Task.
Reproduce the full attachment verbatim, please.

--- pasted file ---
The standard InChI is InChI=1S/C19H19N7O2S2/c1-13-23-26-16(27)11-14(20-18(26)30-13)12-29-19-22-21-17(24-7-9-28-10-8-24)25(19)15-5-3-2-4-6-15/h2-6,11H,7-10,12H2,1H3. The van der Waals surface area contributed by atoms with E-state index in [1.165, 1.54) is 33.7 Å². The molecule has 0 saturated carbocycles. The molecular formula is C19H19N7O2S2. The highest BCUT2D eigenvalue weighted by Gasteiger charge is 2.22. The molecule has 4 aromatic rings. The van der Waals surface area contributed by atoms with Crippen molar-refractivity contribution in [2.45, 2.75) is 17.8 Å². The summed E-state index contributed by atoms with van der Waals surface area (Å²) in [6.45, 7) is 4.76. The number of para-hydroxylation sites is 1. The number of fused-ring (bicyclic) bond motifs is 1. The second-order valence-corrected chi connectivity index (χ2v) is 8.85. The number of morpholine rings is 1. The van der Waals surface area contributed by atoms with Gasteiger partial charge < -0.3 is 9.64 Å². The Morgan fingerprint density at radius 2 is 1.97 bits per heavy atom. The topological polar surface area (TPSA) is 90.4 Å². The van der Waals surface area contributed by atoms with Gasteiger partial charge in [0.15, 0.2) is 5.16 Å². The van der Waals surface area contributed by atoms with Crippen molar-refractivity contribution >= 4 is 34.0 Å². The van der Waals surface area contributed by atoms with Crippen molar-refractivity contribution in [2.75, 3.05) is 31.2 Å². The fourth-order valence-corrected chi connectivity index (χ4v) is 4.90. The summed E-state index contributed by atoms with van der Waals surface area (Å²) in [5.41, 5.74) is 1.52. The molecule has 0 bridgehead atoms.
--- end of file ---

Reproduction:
The standard InChI is InChI=1S/C19H19N7O2S2/c1-13-23-26-16(27)11-14(20-18(26)30-13)12-29-19-22-21-17(24-7-9-28-10-8-24)25(19)15-5-3-2-4-6-15/h2-6,11H,7-10,12H2,1H3. The van der Waals surface area contributed by atoms with E-state index in [1.165, 1.54) is 33.7 Å². The molecule has 0 saturated carbocycles. The molecular formula is C19H19N7O2S2. The highest BCUT2D eigenvalue weighted by Gasteiger charge is 2.22. The molecule has 4 aromatic rings. The van der Waals surface area contributed by atoms with Crippen molar-refractivity contribution in [2.45, 2.75) is 17.8 Å². The summed E-state index contributed by atoms with van der Waals surface area (Å²) in [6.45, 7) is 4.76. The number of para-hydroxylation sites is 1. The number of fused-ring (bicyclic) bond motifs is 1. The second-order valence-corrected chi connectivity index (χ2v) is 8.85. The number of morpholine rings is 1. The van der Waals surface area contributed by atoms with Gasteiger partial charge < -0.3 is 9.64 Å². The Morgan fingerprint density at radius 2 is 1.97 bits per heavy atom. The topological polar surface area (TPSA) is 90.4 Å². The van der Waals surface area contributed by atoms with Gasteiger partial charge in [0.15, 0.2) is 5.16 Å². The van der Waals surface area contributed by atoms with Crippen molar-refractivity contribution >= 4 is 34.0 Å². The van der Waals surface area contributed by atoms with Crippen molar-refractivity contribution in [2.75, 3.05) is 31.2 Å². The fourth-order valence-corrected chi connectivity index (χ4v) is 4.90. The summed E-state index contributed by atoms with van der Waals surface area (Å²) in [5.41, 5.74) is 1.52. The molecule has 0 bridgehead atoms.